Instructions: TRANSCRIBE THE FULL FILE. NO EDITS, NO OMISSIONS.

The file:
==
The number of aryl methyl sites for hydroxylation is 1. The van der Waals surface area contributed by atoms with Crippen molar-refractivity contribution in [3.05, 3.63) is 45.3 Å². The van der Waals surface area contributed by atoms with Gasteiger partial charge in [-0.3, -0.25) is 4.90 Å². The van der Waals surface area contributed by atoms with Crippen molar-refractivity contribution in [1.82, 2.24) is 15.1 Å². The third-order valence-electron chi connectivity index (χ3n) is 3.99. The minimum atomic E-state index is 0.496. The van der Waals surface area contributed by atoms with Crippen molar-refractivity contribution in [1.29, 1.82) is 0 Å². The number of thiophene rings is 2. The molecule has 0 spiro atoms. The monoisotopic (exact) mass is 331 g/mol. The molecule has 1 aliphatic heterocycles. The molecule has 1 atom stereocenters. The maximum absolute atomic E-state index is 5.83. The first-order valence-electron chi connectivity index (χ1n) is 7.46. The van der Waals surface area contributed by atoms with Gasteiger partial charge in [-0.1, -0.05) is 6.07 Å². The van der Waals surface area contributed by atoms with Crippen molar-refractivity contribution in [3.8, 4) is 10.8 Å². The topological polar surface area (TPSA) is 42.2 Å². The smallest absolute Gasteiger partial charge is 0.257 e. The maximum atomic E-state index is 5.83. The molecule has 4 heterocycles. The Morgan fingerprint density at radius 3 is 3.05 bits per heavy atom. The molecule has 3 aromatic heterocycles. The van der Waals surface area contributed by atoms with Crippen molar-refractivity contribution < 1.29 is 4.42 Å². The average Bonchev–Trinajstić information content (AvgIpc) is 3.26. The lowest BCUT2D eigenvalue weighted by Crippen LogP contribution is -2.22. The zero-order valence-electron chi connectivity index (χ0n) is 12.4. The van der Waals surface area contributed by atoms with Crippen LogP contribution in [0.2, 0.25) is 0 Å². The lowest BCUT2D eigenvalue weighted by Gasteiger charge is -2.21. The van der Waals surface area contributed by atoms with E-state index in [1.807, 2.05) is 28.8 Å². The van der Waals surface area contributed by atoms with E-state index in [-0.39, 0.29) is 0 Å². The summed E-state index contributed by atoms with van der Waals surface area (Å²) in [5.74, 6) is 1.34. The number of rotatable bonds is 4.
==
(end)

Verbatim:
The number of aryl methyl sites for hydroxylation is 1. The van der Waals surface area contributed by atoms with Crippen molar-refractivity contribution in [3.05, 3.63) is 45.3 Å². The van der Waals surface area contributed by atoms with Gasteiger partial charge in [-0.3, -0.25) is 4.90 Å². The van der Waals surface area contributed by atoms with Crippen molar-refractivity contribution in [1.82, 2.24) is 15.1 Å². The third-order valence-electron chi connectivity index (χ3n) is 3.99. The minimum atomic E-state index is 0.496. The van der Waals surface area contributed by atoms with Crippen molar-refractivity contribution in [1.29, 1.82) is 0 Å². The number of thiophene rings is 2. The molecule has 0 spiro atoms. The monoisotopic (exact) mass is 331 g/mol. The molecule has 1 aliphatic heterocycles. The molecule has 1 atom stereocenters. The maximum absolute atomic E-state index is 5.83. The first-order valence-electron chi connectivity index (χ1n) is 7.46. The van der Waals surface area contributed by atoms with Gasteiger partial charge in [-0.1, -0.05) is 6.07 Å². The van der Waals surface area contributed by atoms with Crippen molar-refractivity contribution in [3.8, 4) is 10.8 Å². The topological polar surface area (TPSA) is 42.2 Å². The smallest absolute Gasteiger partial charge is 0.257 e. The maximum atomic E-state index is 5.83. The molecule has 4 heterocycles. The Morgan fingerprint density at radius 3 is 3.05 bits per heavy atom. The molecule has 3 aromatic heterocycles. The van der Waals surface area contributed by atoms with Crippen molar-refractivity contribution < 1.29 is 4.42 Å². The average Bonchev–Trinajstić information content (AvgIpc) is 3.26. The lowest BCUT2D eigenvalue weighted by Crippen LogP contribution is -2.22. The zero-order valence-electron chi connectivity index (χ0n) is 12.4. The van der Waals surface area contributed by atoms with Crippen LogP contribution in [0.2, 0.25) is 0 Å². The lowest BCUT2D eigenvalue weighted by Gasteiger charge is -2.21. The van der Waals surface area contributed by atoms with E-state index in [1.807, 2.05) is 28.8 Å². The van der Waals surface area contributed by atoms with E-state index in [-0.39, 0.29) is 0 Å². The summed E-state index contributed by atoms with van der Waals surface area (Å²) in [5.74, 6) is 1.34. The number of rotatable bonds is 4.